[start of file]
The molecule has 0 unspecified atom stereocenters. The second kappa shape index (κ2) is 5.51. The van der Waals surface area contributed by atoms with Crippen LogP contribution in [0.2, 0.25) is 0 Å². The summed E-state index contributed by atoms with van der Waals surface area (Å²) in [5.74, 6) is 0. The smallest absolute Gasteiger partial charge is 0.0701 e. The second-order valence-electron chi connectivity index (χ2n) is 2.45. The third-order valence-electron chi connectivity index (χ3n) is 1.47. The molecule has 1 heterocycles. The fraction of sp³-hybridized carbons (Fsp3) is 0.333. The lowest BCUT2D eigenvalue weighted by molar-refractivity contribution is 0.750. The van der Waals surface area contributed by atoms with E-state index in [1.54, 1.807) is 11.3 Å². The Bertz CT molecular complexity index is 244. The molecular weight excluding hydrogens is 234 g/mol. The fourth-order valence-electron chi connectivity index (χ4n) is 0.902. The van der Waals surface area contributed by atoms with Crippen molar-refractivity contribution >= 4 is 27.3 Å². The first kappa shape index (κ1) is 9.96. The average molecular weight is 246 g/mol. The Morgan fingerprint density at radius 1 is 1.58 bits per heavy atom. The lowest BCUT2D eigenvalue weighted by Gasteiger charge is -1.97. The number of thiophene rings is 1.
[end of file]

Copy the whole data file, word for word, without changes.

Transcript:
The molecule has 0 unspecified atom stereocenters. The second kappa shape index (κ2) is 5.51. The van der Waals surface area contributed by atoms with Crippen LogP contribution in [0.2, 0.25) is 0 Å². The summed E-state index contributed by atoms with van der Waals surface area (Å²) in [5.74, 6) is 0. The smallest absolute Gasteiger partial charge is 0.0701 e. The second-order valence-electron chi connectivity index (χ2n) is 2.45. The third-order valence-electron chi connectivity index (χ3n) is 1.47. The molecule has 1 heterocycles. The fraction of sp³-hybridized carbons (Fsp3) is 0.333. The lowest BCUT2D eigenvalue weighted by molar-refractivity contribution is 0.750. The van der Waals surface area contributed by atoms with E-state index in [1.54, 1.807) is 11.3 Å². The Bertz CT molecular complexity index is 244. The molecular weight excluding hydrogens is 234 g/mol. The fourth-order valence-electron chi connectivity index (χ4n) is 0.902. The van der Waals surface area contributed by atoms with Crippen molar-refractivity contribution >= 4 is 27.3 Å². The first kappa shape index (κ1) is 9.96. The average molecular weight is 246 g/mol. The Morgan fingerprint density at radius 1 is 1.58 bits per heavy atom. The lowest BCUT2D eigenvalue weighted by Gasteiger charge is -1.97. The number of thiophene rings is 1.